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Sebastian Wagner-Carena

I am a fourth year Ph.D. candidate in Physics working under the supervision of Professor Risa Wechsler. My research focuses on using the largest visible structures in our universe, galaxies, to probe the physics of dark matter. Because dark matter does not emit an electromagnetic signal we can detect, my work focuses on measuring dark matter’s gravitational effects on strong gravitational lenses and the formation of galaxies. To do this, I use a variety of computational tools ranging from physical simulations to machine-learning-based inference techniques. As a Stanford Data Science Scholar, I hope to better understand how different fields have adapted data science techniques to their own needs and bring that knowledge back to the broader astrophysics community.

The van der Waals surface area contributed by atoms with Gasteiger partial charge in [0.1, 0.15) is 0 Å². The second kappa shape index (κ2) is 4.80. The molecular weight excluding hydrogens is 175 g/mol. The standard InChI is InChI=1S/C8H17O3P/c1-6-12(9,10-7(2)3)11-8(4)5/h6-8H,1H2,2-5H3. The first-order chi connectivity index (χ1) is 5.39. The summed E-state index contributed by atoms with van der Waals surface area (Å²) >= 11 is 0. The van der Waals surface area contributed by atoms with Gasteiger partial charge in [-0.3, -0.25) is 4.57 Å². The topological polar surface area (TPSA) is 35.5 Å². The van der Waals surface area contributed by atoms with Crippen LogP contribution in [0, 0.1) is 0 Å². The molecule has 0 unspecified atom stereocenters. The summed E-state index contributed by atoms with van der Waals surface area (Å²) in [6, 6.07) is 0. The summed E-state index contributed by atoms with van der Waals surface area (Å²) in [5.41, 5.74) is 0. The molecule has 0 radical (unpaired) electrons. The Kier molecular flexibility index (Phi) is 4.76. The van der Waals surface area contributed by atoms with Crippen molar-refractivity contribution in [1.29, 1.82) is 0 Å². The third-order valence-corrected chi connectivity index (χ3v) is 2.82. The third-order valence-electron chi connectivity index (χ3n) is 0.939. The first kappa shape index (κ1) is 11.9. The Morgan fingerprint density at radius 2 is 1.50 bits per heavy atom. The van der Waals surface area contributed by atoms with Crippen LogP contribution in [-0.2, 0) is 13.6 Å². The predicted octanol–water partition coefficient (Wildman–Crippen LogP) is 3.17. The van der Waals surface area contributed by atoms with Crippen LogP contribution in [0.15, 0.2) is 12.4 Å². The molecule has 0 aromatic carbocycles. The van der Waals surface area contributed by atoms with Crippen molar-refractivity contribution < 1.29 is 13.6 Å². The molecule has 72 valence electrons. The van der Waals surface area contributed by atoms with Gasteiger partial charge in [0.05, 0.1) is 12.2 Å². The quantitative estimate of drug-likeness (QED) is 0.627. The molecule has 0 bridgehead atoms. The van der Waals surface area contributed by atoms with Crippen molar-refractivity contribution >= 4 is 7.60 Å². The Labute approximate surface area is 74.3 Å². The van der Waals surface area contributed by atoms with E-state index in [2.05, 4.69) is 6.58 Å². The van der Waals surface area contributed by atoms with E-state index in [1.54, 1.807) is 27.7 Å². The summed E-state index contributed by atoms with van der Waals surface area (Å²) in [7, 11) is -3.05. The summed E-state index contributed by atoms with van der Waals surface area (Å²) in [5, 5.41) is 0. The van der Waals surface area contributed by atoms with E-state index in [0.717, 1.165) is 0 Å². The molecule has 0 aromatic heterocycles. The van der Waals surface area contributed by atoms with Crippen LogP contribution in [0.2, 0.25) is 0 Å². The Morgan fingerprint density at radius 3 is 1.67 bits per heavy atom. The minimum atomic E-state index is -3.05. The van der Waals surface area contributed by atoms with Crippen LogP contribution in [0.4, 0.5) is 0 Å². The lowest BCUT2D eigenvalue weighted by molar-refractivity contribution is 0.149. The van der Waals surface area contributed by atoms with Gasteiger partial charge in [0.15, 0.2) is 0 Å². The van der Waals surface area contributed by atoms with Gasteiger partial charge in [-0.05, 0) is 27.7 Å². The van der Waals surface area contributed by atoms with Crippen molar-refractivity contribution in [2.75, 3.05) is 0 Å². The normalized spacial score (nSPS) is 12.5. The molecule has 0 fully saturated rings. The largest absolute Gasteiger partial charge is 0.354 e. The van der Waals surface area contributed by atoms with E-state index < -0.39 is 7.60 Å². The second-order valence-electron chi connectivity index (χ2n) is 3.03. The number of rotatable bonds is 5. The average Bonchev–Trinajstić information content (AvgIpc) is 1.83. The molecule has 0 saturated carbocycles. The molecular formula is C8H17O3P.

Before Stanford, I attended Harvard University and received a B.S. in physics and mathematics with a minor in computer science. While there, I worked together with Professor Cora Dvorkin on developing new methods of separating the signal from our universe’s first light, the Cosmic Microwave Background, from radiation emitted by our own galaxy. In my free time you’ll either find me biking or hiking through the mountains or indulging in a movie marathon.